‘Suddenly a skunk appeared. The men grabbed their six-shooters and blazed away at it.”
Many readers of this column know that Liz Krieger, my wife of 48 years, served as a children’s librarian in our county library system for more than three decades.
In 1966, Liz left a career as a high school history and government teacher. Discipline problems in an inner-city Oakland high school seemed overwhelming. She decided to follow her librarian mother’s advice and get a master’s degree in library science.
With some reluctance, she told friends and family that she was becoming a “mousy librarian.”
I disagreed with Liz’s description of her future profession. My own children’s librarian had been anything but mousy.
Katharine Bixby Hotchkis was the grand lady who presided over the children’s room of the Long Beach library during my early years as a reader.
Mrs. Hotchkis introduced me to the books of Genevieve Foster, such as “George Washington’s World,” “Abraham Lincoln’s World” and “Augustus Caesar’s World.” These richly illustrated children’s books confirmed my grandmother’s and Mrs. Hotchkis’ teaching that history could be a lively, compelling read.
When I read about Cicero’s execution and the fall of the Roman Republic in “Augustus Caesar’s World,” a light flashed inside me: I knew that I wanted to study history for the rest of my life.
My librarian personally embodied a lot of history. The Bixby family once owned a good deal of coastal California. In 1888, the Bixbys founded what would become the city of Long Beach.
Mrs. Hotchkis was the person most responsible for saving the historic Rancho Los Alamitos and los Cerritos adobes as city owned properties for future generations to enjoy.
She was my grandmother’s bridge partner, so I was less intimidated than my friends by the formidable lady who presided over the Children’s Room on the ground floor of the Long Beach Public Library in the center of a park adjoining Ocean Boulevard. I’m certain that she was a volunteer, but she clearly was in charge.
Mrs. Hotchkis would share her experiences of traveling to historic sites with groups of children. One day, a young boy related an “exciting moment” on his family’s road trip: “We even ran over a skunk and it smelled up our car!”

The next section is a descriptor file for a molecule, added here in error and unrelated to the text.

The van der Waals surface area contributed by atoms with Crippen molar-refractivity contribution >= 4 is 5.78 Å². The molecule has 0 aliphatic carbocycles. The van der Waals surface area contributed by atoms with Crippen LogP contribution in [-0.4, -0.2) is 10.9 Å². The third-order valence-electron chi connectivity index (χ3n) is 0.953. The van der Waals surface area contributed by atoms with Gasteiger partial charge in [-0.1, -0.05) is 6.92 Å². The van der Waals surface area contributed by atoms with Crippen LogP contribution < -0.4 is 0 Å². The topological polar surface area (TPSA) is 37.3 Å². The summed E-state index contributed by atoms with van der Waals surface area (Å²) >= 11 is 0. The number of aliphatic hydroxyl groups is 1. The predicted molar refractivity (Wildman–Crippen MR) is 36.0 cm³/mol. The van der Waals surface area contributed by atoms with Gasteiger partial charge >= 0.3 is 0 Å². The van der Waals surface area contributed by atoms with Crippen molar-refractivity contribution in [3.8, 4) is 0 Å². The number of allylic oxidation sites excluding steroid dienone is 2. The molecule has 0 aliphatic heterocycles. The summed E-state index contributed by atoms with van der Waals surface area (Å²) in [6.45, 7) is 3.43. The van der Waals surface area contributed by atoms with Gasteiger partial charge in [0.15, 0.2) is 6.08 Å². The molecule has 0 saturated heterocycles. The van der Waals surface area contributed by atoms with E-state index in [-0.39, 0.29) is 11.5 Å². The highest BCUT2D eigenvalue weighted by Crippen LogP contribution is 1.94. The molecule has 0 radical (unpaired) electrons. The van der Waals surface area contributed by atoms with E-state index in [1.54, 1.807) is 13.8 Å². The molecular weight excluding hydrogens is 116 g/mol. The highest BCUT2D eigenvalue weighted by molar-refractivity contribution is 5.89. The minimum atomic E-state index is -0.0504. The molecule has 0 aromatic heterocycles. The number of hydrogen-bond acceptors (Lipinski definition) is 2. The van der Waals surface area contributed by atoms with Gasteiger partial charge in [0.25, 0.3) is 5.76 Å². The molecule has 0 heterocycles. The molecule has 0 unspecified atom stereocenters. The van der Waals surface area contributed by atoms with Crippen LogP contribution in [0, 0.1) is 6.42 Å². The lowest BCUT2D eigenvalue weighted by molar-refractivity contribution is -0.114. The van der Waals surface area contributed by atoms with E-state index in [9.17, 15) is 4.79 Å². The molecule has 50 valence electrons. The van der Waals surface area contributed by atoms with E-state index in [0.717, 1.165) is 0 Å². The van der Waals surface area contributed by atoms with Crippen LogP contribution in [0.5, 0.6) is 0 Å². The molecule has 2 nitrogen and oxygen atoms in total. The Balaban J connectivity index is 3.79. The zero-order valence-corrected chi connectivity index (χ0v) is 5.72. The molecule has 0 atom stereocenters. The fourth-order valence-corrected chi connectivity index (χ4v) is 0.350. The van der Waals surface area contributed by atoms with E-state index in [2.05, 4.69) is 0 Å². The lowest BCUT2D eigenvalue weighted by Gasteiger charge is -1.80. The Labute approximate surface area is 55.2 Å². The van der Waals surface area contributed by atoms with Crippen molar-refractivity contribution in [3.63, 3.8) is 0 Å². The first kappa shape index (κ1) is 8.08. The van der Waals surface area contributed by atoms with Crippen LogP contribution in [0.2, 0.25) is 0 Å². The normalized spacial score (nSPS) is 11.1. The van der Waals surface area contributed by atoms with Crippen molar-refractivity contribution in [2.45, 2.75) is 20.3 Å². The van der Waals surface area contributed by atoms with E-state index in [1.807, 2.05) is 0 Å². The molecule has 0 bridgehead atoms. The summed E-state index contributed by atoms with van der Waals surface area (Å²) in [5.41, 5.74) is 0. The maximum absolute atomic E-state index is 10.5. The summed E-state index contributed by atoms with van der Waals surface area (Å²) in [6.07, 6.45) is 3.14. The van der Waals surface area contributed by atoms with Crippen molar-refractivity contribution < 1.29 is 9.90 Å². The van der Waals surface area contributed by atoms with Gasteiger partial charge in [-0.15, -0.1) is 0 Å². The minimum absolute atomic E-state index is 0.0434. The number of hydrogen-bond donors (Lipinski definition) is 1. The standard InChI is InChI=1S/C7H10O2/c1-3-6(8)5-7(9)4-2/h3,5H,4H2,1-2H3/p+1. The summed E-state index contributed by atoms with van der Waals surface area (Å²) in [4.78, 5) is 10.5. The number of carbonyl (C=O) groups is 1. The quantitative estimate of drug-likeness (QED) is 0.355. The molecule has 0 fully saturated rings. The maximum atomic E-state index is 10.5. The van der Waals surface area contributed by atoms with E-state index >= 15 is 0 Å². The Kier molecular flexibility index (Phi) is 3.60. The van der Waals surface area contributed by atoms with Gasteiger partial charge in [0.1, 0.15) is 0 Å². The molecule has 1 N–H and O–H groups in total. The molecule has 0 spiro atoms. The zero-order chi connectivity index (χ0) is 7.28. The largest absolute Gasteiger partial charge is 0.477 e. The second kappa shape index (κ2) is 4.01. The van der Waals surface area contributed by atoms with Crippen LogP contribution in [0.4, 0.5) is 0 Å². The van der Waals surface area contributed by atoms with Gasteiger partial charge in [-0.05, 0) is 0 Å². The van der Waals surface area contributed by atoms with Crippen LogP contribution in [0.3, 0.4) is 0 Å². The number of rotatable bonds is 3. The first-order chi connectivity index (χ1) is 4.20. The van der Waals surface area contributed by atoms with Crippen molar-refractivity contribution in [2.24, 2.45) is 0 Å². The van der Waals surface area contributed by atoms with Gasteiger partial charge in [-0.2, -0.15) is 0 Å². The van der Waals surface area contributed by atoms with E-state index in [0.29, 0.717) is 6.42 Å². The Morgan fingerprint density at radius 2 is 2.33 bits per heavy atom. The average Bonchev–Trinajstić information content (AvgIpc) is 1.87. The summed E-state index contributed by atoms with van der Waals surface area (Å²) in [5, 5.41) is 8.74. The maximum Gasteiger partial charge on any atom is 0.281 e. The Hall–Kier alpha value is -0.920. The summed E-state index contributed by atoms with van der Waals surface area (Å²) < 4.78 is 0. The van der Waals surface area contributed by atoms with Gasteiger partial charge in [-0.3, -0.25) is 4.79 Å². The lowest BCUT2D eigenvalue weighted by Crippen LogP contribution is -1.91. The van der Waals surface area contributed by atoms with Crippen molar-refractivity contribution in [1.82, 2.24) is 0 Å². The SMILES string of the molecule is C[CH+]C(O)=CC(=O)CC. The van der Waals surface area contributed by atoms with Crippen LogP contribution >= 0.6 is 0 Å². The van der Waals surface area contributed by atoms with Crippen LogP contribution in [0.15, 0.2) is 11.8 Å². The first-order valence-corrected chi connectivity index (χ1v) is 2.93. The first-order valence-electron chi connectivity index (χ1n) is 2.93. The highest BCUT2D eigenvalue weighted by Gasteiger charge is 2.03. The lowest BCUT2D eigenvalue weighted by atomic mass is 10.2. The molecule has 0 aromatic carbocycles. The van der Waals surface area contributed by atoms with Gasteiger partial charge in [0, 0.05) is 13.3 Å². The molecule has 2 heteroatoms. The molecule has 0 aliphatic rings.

That’s when Mrs. Hotchkis told us about her own encounter with a skunk.
When Mrs. Hotchkis was 15, she accompanied her father, Fred H. Bixby, on a 500 mile horseback and motorcar tour of the vast land holdings of Flint & Bixby and Company. These consisted of a stretch of ranches from San Benito County to Long Beach.
The group of riders had spent the night at the Dutton Store and Hotel in Jolon near Mission San Antonio. They rode onto the lands of the Nacimiento Ranch, now Camp Roberts, during cattle branding time. There were lots of “real vaqueros,” each carrying a Colt or Smith & Wesson revolver at his waist.
Mrs. Hotchkis said “that poor skunk didn’t stand a chance, but the smell on our clothes was putrid.”
No children’s librarian like Mrs. Hotchkis could be “mousy.” And my 5-year-old’s image of the profession remains intact more than 65 years later.
You can help your local public library and get some great buys on books by attending the 32nd Book Sale organized by the San Luis Obispo Friends of the Library. The sale takes place at the San Luis Obispo Veterans Memorial Building, 801 Grand Ave., Thursday through Saturday. Times will be: Thursday from 6 to 9 p.m. (Members only, with memberships sold at the door); Friday from 10 a.m. to 5 p.m. and Saturday from 9 a.m. to 2 p.m.
Dan Krieger is a professor emeritus of history at Cal Poly and president of the California Mission Studies Association.